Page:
Solar Ink on Roofing Material

Miriam HornThis post is by Miriam Horn, a writer at Environmental Defense Fund and co-author of the New York Times bestseller, Earth: The Sequel. It’s part of a video series on new energy technologies, Unleash the Future.

1. Introduction (YouTube)
2. Solar
3. Biofuels
4. Geothermal
5. Wave

Harnessing solar energy can be pricey, but that soon may change. One company aims to cut the price by a factor of 10 by printing cheap solar ink onto flexible film that could serve as your roofing material.

Take a look at my short video on new solar technologies to learn more.

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If you have any questions or comments on solar power, please post them here. I’ll do my best to answer.

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  1. anticowboyism
    Posted June 18, 2008 at 2:37 pm | Permalink

    Yes, the silicon ink may be cheap, but how much will the roofing tiles cost once they hit the market? Whoever sells them sets the price and benefits from the reduced cost of manufacture. How do we prevent these new ideas and technologies from being assumed and abused by the market movers in these industries? We can look at Monsanto as an example of abusing pest-resistant crops that were originally intended to reduce pesticide use, now they have become a non-reproductive variety that only serves to further impoverish poor nations while increasing profits for Monsanto. We need to establish safeguards to guarantee these technologies remain affordable for the end consumer, and are not exposed to the corruptive policies of big business.

  2. Posted June 18, 2008 at 4:25 pm | Permalink

    I don’t think it has to go that way. There’s intense competition in next-generation photovoltaics, and the myriad of new approaches will prevent any one company from locking up cheap, thin-film solar.

    Many people engaged in the information revolution see a similar promise in distributed power: that it will give individuals direct access to energy resources that are now controlled by the oil, gas, coal and power companies.

    In the developing world, the capacity for communities that don’t currently have electricity to produce low-cost solar energy (or tap local wind or the methane in animal waste or wave or geothermal power) will open up new possibilities for economic development, while sparing them the need to use fuels that are highly polluting and dangerous to their health. EDF is working with other NGOs to bring an additional benefit to those impoverished regions: access to carbon markets and the opportunity to earn income by reducing their pollution.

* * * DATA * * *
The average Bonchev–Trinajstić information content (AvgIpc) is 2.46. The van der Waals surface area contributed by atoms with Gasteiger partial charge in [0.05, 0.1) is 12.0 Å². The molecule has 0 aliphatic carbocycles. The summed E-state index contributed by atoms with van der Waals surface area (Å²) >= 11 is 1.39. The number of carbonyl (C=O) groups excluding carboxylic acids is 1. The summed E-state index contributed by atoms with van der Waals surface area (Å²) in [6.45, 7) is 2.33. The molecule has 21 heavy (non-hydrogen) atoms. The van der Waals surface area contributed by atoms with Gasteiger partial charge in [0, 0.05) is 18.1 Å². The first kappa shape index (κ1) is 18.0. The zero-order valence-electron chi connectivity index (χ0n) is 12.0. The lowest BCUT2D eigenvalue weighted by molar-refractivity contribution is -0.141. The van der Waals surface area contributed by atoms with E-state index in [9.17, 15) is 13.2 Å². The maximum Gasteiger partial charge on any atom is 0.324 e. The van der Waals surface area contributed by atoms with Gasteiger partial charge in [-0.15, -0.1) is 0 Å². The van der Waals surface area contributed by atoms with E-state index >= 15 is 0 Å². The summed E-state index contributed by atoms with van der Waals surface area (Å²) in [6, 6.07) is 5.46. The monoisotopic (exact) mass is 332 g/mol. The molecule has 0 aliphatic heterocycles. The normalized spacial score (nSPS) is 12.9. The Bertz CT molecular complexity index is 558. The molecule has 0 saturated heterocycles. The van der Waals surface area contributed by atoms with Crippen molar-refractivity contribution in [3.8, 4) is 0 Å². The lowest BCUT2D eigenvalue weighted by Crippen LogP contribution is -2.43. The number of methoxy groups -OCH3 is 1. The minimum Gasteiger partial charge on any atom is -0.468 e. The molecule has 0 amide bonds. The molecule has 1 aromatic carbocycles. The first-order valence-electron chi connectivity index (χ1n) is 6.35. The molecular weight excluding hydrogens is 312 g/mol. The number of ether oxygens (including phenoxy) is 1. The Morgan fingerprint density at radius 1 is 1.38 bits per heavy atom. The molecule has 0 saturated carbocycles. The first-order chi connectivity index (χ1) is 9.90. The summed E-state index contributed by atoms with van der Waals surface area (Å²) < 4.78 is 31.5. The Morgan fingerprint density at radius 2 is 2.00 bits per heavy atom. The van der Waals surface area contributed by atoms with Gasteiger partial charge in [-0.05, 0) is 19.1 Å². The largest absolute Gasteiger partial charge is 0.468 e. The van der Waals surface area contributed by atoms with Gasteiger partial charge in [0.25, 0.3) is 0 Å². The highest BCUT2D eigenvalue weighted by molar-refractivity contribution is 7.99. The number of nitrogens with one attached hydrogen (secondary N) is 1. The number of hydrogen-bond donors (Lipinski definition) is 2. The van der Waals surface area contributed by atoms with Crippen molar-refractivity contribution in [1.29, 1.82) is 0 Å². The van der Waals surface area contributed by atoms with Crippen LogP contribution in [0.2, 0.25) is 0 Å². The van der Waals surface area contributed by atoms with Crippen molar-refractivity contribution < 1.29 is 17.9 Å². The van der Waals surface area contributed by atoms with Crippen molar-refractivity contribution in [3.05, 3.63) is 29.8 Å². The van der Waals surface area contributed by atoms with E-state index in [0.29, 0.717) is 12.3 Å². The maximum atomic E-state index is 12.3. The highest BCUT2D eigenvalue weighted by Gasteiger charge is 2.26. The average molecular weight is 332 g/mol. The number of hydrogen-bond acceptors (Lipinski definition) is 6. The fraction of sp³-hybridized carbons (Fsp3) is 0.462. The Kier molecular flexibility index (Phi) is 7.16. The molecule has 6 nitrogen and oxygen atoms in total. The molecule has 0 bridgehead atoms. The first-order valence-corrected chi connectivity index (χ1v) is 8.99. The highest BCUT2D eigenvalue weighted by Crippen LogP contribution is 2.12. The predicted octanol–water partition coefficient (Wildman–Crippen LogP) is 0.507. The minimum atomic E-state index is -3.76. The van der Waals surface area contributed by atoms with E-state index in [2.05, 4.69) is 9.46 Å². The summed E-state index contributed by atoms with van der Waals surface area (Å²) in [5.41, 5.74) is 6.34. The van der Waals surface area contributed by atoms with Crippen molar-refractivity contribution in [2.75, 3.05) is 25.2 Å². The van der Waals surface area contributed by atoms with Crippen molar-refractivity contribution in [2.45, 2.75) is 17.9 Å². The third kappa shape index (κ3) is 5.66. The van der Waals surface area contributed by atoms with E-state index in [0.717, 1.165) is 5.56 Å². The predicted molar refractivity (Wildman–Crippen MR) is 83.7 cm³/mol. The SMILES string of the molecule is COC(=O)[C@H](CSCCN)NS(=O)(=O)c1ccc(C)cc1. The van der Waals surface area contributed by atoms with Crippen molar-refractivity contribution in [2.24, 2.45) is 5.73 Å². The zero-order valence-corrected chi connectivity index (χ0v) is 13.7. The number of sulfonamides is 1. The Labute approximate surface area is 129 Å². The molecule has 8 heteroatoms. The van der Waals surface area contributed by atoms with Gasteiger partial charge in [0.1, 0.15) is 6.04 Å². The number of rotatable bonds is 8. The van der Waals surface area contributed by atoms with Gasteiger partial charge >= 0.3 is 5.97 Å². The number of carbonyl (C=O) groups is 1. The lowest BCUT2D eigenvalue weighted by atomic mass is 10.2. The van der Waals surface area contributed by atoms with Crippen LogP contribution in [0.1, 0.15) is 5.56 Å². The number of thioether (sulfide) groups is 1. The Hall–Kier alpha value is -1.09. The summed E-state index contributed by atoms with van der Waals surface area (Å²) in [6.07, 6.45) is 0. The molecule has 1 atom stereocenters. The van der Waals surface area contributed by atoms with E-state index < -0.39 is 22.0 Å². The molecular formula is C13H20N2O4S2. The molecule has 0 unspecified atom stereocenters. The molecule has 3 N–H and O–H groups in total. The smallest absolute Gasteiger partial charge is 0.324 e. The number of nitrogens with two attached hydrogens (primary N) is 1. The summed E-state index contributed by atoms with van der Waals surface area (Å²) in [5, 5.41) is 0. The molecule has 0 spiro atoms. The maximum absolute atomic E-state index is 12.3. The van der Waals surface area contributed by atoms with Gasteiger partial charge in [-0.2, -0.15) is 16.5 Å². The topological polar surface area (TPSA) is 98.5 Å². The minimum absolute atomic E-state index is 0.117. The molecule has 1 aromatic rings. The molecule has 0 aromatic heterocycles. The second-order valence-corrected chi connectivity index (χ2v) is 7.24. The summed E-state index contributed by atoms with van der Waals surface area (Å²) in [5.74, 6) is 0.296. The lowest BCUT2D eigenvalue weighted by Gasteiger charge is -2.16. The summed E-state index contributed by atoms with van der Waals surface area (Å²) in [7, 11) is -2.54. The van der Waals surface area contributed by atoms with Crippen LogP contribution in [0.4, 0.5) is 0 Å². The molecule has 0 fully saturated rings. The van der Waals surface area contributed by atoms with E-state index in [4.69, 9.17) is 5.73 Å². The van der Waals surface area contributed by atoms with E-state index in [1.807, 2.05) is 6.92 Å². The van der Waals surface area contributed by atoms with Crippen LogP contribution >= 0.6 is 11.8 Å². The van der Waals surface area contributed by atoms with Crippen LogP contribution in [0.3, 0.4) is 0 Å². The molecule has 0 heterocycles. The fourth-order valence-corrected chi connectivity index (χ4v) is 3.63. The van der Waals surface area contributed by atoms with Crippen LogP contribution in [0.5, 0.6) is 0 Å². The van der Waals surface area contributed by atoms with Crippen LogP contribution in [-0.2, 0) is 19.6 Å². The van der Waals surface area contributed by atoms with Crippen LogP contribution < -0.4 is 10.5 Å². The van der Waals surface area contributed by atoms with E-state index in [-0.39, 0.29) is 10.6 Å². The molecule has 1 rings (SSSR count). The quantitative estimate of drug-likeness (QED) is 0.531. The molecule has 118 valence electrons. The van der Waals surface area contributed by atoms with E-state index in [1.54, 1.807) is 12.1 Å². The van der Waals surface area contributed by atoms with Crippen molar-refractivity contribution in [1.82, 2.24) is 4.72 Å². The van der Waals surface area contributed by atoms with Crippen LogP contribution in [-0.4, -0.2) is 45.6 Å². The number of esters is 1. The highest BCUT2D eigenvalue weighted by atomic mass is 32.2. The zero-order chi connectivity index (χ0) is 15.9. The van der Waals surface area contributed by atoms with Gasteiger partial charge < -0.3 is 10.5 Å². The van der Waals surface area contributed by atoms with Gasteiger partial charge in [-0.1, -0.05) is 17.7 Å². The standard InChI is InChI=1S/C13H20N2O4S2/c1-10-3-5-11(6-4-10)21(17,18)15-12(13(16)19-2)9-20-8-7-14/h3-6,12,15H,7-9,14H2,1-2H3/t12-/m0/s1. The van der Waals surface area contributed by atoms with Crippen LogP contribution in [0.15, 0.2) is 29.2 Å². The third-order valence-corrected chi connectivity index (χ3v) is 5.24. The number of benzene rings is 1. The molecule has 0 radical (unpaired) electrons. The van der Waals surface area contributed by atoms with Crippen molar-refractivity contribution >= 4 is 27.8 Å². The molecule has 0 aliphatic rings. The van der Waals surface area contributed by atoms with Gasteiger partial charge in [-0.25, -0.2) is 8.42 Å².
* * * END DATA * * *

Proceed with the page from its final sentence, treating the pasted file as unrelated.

3. Posted June 26, 2008 at 5:53 pm | Permalink

    Here are some questions I received in email:


    How do the silicon nanoparticles organize themselves into a conductive solid? Is the electrochemical process the same as with conventional large chips? Are multiple wavelengths being utilized by different particles? What material is the wiring? Is weather protection the main expense now, just providing a clear as well as waterproof roof? Is the video mostly about truisms in order to slip in a profitable fable, or is there really some technical substance here beyond one buzzword?


    First, given the intense competition underway in thin films, Innovalight, the company featured in our Solar Ink video, is holding most of their secrets close to the vest. But we can tell you that by the end of the printing process (according to Conrad Burke, Innovalight’s CEO), the material looks almost like crystalline silicon.

    You are right in surmising that their technology can tap multiple wavelengths.

    As we note in Earth: The Sequel (p 22), "the nanoscale silicon can be made to perform like many semiconductors in one. By changing the size of the particles, called quantum dots, Innovalight can tune them to tap the sun’s full spectrum."

    You might like to read a July 2007 paper in the American Chemical Society Journal Nano Letters written by Arthur Nozik and an NREL team. Their independent experiments confirmed that Innovalight’s quantum dots are the first to get "multiple exciton generation" in silicon nanocrystals. (Traditional photovoltaic materials have never been able to produce more than one excited electron for each incoming photon, even though many photons carry enough energy to unleash several electrons.)

    Nozik calculates that this breakthrough could push their efficiencies as high as 44%, though as yet they’ve only seen the extra electrons, not harvested them. See this news release.



    Could [silicon ink] become the new asbestos as far as human safety is concerned? What happens when it breaks down into the little particles over time?


    This is a concern shared by EDF. In fact we have a whole team dedicated to improving testing and regulatory oversight of nanotechnology, and we’ve partnered with DuPont to develop protocols for its safe development. Please see our Nanotechnology hub for more on this.

  4. pbroof
    Posted January 16, 2009 at 10:20 am | Permalink

    Very interesting. I am researching solar roofing for my employer and would like to know if you can elaborate on the roofing material possibilities and if you are aware of what companies or manufacturers of roofing material are investigating this.

  5. Posted January 25, 2010 at 6:19 pm | Permalink

    French shingle tiles are more uniform but available in varying sizes and thicknesses.

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